The first day back for most traders after the July 4th holiday did not disappoint those hoping for a tick up in volatility. Energy futures wiped out half of the gains made during their 8-day win streak in a classic case of taking the stairs up and the elevator down. A weak finish to the trading session left the charts with an outside down bar, which is a classic reversal pattern when the market makes a new high in a day, only to settle below the previous session’s low. So, the stage was set for more selling, and for a couple hours after settlement we got just that, and then the API report triggered one of the biggest head-fakes in recent memory.
Either someone forgot to train their trading robot, or they made a very bad bet on the API report. In the 1 minute of trading when the report was released, all of the big 4 futures contracts sold off heavily to reach their lows of the day by a wide margin, only to reverse course and move sharply higher. WTI had a swing of 83 cents, ULSD moved 1.9 cents, and RBOB swung 2.4 cents all in 60 seconds. Perhaps coincidentally, perhaps not, CNBC was running a story Wednesday afternoon on how trading algorithms are struggling to deal with the increase in fake news. Anyone who thinks it preposterous that someone might release a fake commodity report in order to trick traders intent on front-running the market must have never seen the classic movie Trading Places.
As if the action on the refined products side wasn’t enough for one day, the EPA decided to give everyone a head-scratching read when they proposed their 2018 Renewable Volume Obligations, which are slightly lower than the 2017 volumes, but keep ethanol requirements up against the Blend Wall. Ethanol RINs traded down to 70 cents early on in the day, back up to 75 cents when rumors of the announcement came out, only to trade back to where we started at 72 cents by the end of the day. It’s worth noting that the EPA has changed its mind from its proposals to its final ruling in years past, so these targets are not set for next year.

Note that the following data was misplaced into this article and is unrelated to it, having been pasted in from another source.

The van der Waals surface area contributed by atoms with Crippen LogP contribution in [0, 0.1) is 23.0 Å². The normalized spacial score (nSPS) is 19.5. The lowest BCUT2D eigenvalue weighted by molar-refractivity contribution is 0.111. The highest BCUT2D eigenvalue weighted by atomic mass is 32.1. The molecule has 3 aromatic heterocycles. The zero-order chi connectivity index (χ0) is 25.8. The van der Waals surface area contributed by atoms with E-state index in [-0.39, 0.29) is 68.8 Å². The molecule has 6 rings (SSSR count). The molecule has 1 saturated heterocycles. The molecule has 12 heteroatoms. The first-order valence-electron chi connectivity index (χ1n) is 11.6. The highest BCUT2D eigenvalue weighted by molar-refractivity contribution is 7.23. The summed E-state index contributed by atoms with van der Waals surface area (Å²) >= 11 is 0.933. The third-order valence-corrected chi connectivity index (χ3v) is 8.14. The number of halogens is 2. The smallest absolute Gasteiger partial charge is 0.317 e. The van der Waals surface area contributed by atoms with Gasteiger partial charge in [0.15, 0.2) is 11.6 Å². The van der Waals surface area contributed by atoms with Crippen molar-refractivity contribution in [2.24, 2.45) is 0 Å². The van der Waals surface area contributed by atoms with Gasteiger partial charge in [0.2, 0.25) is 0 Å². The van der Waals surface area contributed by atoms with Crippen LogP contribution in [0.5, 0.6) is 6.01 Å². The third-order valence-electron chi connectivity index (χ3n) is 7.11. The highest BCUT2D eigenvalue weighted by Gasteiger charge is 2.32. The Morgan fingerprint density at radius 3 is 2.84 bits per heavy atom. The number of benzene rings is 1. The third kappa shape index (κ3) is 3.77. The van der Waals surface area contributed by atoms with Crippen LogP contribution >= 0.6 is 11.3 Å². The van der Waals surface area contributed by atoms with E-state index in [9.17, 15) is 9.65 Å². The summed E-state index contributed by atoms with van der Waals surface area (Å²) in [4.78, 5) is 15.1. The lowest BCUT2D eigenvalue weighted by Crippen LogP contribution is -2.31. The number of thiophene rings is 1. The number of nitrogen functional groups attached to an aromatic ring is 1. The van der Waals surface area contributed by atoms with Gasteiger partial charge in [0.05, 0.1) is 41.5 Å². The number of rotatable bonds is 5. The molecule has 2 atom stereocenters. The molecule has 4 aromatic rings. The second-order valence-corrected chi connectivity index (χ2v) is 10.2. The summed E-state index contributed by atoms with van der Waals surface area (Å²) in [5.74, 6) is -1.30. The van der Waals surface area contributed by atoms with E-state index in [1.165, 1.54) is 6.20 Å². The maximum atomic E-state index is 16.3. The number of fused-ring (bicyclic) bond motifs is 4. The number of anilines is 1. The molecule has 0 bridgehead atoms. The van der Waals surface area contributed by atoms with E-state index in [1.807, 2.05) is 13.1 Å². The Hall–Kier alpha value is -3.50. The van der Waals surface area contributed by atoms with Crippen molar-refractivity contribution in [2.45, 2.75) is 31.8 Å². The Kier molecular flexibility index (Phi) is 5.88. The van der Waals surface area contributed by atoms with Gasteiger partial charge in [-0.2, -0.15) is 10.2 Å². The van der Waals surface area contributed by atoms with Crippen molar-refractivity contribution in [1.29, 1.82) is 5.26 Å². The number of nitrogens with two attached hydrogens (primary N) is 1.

A tropical depression has formed in the Atlantic and forecasts show it could be headed for the East Coast next week. While forecasts are not calling for this system to become a hurricane, it may strengthen to Tropical Storm status at any point. Another tropical wave forming over Africa is one to watch as it too may become the latest system in what’s predicted to be a busy year for tropical weather activity.
After Wednesday’s excitement, all eyes today will be focused on the DOE report due out at 10am central. If the API figures are confirmed then maybe the advance off of the June lows can continue, but if they aren’t, we may be headed right back to those lows.